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Many of us take for granted the ability to communicate with ease, but for individuals with communication disorders, operating in a hearing and speaking world can be a daily challenge.
For more than six decades, the Wendell Johnson Speech and Hearing Clinic (WJSHC) at the University of Iowa has focused on serving individuals with communication disorders. In 2011, approximately 800 Iowans of all ages received care through WJSHC, part of the Department of Communication Sciences and Disorders in the College of Liberal Arts and Sciences.
The department’s graduate programs in speech-language pathology and audiology are consistently ranked as top programs in the country. The speech-language pathology master’s program ranks as the No. 1 program in the country and the audiology clinical doctorate program is ranked No. 2 nationally, according to U.S.News and World Report’s America's Best Graduate Schools 2013.
In addition to teaching and research, the department’s faculty, staff, and students participate in and employ their expertise through a number of engagement programs throughout the year. These programs provide valuable real-world experience to students, as well as serving individuals with speech, hearing, language, or voice problems.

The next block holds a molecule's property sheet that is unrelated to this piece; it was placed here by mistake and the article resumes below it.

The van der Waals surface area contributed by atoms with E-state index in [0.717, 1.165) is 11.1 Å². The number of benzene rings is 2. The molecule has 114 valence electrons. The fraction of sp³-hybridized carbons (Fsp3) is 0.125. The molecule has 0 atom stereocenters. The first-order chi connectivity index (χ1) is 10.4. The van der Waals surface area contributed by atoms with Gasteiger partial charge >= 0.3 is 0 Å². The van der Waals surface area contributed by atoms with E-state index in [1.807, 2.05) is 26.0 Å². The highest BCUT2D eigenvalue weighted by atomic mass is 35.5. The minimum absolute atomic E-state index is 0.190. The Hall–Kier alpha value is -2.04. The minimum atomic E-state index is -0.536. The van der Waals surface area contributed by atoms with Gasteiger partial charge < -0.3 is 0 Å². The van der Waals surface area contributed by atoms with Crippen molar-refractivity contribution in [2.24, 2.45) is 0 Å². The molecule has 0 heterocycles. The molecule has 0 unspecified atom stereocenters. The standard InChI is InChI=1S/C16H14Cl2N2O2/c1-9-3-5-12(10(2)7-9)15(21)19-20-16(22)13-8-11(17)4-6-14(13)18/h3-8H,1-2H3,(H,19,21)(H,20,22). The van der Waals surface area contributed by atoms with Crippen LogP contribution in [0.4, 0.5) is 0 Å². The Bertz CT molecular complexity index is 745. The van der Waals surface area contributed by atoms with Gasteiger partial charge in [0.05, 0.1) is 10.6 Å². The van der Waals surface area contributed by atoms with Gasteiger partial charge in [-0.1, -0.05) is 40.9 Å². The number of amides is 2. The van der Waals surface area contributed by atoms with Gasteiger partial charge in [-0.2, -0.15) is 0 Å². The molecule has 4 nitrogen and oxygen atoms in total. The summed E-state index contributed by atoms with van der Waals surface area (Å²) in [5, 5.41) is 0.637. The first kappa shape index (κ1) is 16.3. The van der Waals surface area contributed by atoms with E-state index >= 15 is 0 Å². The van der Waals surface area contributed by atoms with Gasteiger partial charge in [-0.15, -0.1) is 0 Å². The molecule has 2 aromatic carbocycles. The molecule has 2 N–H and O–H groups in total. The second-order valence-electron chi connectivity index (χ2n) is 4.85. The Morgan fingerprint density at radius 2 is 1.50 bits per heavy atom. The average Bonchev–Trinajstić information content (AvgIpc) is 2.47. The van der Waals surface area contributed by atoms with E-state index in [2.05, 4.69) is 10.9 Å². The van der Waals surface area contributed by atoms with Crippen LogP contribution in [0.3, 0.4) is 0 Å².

Iowa Now was able to tag along in a program that took place earlier this month, UI SPEAKS (University of Iowa Summer Program to Educate Adults and Kids who Stutter).
(Click on the thumbnails below for a look at the UI SPEAKS program.)
UI SPEAKS is comprised of two summer programs—one for elementary school children, and another for teens who stutter. Both give kids who stutter a safe and supportive place in which to “let stuttering out.” Staff speech-language pathologists and student clinicians then help them in making decisions about how they want to manage their speech.
“We want the kids to learn to accept their stuttering, but we also want them to try to improve it,” says Toni Cilek, clinical associate professor of speech-language pathology and UI SPEAKS director. “Our clinicians really get to know the kids and build relationships. A lot of times in the summer, we can take them to the next level.”